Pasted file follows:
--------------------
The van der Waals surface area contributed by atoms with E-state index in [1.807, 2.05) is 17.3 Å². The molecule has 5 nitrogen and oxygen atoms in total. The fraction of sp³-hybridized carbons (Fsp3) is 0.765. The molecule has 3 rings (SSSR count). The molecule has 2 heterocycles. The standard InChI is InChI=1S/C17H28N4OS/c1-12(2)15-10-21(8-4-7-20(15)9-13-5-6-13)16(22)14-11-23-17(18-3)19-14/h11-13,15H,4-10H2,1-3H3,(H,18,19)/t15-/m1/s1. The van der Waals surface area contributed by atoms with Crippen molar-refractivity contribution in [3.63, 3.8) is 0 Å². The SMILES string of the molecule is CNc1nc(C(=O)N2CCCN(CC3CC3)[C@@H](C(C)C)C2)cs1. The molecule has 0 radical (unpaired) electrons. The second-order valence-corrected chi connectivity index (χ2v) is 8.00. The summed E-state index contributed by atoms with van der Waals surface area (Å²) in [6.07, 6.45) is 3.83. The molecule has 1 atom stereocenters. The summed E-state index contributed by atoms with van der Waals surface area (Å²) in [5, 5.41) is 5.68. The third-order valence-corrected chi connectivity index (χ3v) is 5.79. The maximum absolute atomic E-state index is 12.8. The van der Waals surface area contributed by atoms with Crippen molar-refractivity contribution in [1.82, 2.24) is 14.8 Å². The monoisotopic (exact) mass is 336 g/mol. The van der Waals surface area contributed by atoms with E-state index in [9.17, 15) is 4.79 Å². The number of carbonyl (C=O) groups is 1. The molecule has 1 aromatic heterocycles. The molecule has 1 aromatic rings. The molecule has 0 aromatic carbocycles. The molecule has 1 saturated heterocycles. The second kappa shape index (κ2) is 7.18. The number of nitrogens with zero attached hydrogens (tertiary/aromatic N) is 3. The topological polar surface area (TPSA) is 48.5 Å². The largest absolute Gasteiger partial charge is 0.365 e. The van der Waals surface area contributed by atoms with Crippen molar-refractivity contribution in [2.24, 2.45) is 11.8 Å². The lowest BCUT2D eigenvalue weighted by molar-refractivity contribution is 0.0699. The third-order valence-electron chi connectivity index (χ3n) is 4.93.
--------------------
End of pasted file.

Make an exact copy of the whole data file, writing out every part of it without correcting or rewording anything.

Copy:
The van der Waals surface area contributed by atoms with E-state index in [1.807, 2.05) is 17.3 Å². The molecule has 5 nitrogen and oxygen atoms in total. The fraction of sp³-hybridized carbons (Fsp3) is 0.765. The molecule has 3 rings (SSSR count). The molecule has 2 heterocycles. The standard InChI is InChI=1S/C17H28N4OS/c1-12(2)15-10-21(8-4-7-20(15)9-13-5-6-13)16(22)14-11-23-17(18-3)19-14/h11-13,15H,4-10H2,1-3H3,(H,18,19)/t15-/m1/s1. The van der Waals surface area contributed by atoms with Crippen molar-refractivity contribution in [3.63, 3.8) is 0 Å². The SMILES string of the molecule is CNc1nc(C(=O)N2CCCN(CC3CC3)[C@@H](C(C)C)C2)cs1. The molecule has 0 radical (unpaired) electrons. The second-order valence-corrected chi connectivity index (χ2v) is 8.00. The summed E-state index contributed by atoms with van der Waals surface area (Å²) in [6.07, 6.45) is 3.83. The molecule has 1 atom stereocenters. The summed E-state index contributed by atoms with van der Waals surface area (Å²) in [5, 5.41) is 5.68. The third-order valence-corrected chi connectivity index (χ3v) is 5.79. The maximum absolute atomic E-state index is 12.8. The van der Waals surface area contributed by atoms with Crippen molar-refractivity contribution in [1.82, 2.24) is 14.8 Å². The monoisotopic (exact) mass is 336 g/mol. The van der Waals surface area contributed by atoms with E-state index in [9.17, 15) is 4.79 Å². The number of carbonyl (C=O) groups is 1. The molecule has 1 aromatic heterocycles. The molecule has 1 aromatic rings. The molecule has 0 aromatic carbocycles. The molecule has 1 saturated heterocycles. The second kappa shape index (κ2) is 7.18. The number of nitrogens with zero attached hydrogens (tertiary/aromatic N) is 3. The topological polar surface area (TPSA) is 48.5 Å². The largest absolute Gasteiger partial charge is 0.365 e. The van der Waals surface area contributed by atoms with Crippen molar-refractivity contribution in [2.24, 2.45) is 11.8 Å². The lowest BCUT2D eigenvalue weighted by molar-refractivity contribution is 0.0699. The third-order valence-electron chi connectivity index (χ3n) is 4.93.